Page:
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(LEAD) N.K. leader out of public eye for 20th straight day

All News 14:34 May 01, 2020

(ATTN: ADDS Rodong Sinmun's report in paras 6-8)
By Yi Wonju

SEOUL, May 1 (Yonhap) -- North Korean leader Kim Jong-un remained out of public view for the 20th straight day Thursday amid persisting speculation about his health and who will take over the nuclear-armed communist nation after him.

Kim was last seen in state media on April 11 presiding over a politburo meeting of the ruling Workers' Party. State media have since carried reports about him handling state affairs, such as sending messages to foreign leaders, but no photo or video of him has been released.

Sparking speculation about Kim's health was his absence from a key ceremony commemorating the 108th birth anniversary of his late grandfather and national founder, Kim Il-sung. He has never skipped a visit to the mausoleum on the April 15 anniversary since taking office in late 2011.

The rumor mill was further fanned after CNN reported last week, citing a U.S. official, that Washington is looking into intelligence that Kim is in "grave danger" after a surgery. Other foreign media outlets have carried similar reports.

North Korean state media outlets, such as the main Rodong Sinmun newspaper and the official Korean Central News Agency, have put out routine stories, such as Kim sending diplomatic letters and conveying gifts to honored citizens.

On Friday, the Rodong Sinmun urged North Koreans to rally around leader Kim.

"We must stay absolutely loyal to our leader and trust him no matter how strong the storm hits us," the Rodong Simun said.

The Minju Choson, the North's cabinet newspaper, also carried a similar report.

They have also reported on the public activities and on-site inspection trips of top officials, including the country's No. 3 leader Pak Pong-ju and Premier Kim Jae-ryong, in an indication that things are business as usual.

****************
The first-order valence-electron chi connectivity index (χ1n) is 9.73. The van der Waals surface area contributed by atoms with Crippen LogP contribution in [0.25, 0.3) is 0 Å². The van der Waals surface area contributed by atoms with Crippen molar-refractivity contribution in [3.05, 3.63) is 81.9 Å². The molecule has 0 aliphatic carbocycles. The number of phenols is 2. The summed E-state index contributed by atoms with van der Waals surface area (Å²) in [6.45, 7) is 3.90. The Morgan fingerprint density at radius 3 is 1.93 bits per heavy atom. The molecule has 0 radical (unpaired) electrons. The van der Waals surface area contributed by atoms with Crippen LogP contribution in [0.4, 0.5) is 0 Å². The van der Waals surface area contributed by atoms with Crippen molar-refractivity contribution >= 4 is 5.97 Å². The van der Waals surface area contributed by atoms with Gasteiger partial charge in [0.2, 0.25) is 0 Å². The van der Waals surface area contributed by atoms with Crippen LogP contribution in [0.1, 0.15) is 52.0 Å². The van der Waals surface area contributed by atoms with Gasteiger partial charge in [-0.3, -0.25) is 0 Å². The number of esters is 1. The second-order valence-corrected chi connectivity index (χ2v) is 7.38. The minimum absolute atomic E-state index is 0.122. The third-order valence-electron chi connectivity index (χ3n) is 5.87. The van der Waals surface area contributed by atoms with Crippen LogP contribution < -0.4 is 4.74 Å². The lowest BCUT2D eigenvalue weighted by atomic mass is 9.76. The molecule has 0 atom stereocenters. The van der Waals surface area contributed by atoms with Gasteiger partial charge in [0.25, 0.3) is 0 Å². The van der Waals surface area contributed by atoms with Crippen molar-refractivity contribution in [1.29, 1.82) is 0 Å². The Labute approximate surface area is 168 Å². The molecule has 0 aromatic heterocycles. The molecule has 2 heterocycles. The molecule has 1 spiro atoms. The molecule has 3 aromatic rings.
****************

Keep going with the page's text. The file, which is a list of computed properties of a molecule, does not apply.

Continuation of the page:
(LEAD) N.K. leader out of public eye for 20th straight day - 1

South Korean officials have rejected speculations on problems with Kim's health, saying no unusual signs that something might be wrong with the North's leader have been detected, and he is believed to be staying in the east coast region of Wonsan.

It is not rare for Kim to disappear from the public eye.

After his appearance at a concert in Pyongyang celebrating Lunar New Year's Day on Jan. 25, he was absent for three weeks until state media reported his visit to a mausoleum in Pyongyang to commemorate the birthday of his late father on Feb. 16.

His longest absence from public view was in September 2014, when he disappeared for an unprecedented 40 days and returned limping. Seoul's intelligence agency later said that he had a cyst removed from his ankle.

In Washington, U.S. President Donald Trump said Thursday that he understands the situation with the North's leader, but refused to discuss it and continued to wish him well.

"I understand what's going on, and I just can't talk about Kim Jong-un right now," Trump said at a White House event on protecting seniors. "I just hope everything is going to be fine. But I do understand the situation very well."

The U.S. Congressional Research Service said in a report this week that Kim's younger sister, Kim Yo-jong, is among the most likely to succeed him should he die or become incapacitated.

"The 36-year-old Kim, obese and a heavy smoker, is believed to have suffered from various health problems over the years," said the report on U.S.-North Korea relations, which was updated Wednesday.

"Kim is believed to have three children under 10 but has no obvious heir. If he dies or becomes incapacitated, it is uncertain who would succeed him. His younger sister and confidante, Kim Yo Jong, is among the most likely," it said.

Kim is believed to have health problems apparently linked to obesity and heavy smoking. His prolonged absence from public view has often spawned rumors about deterioration in his health.

North Korea's media outlets rarely dispute any rumors about its leader directly, and they usually release reports or photos to suggest he remains in good health.

It is extremely difficult to confirm speculations about the reclusive country, with only a small number of insiders privy to such sensitive information about its leader's condition.


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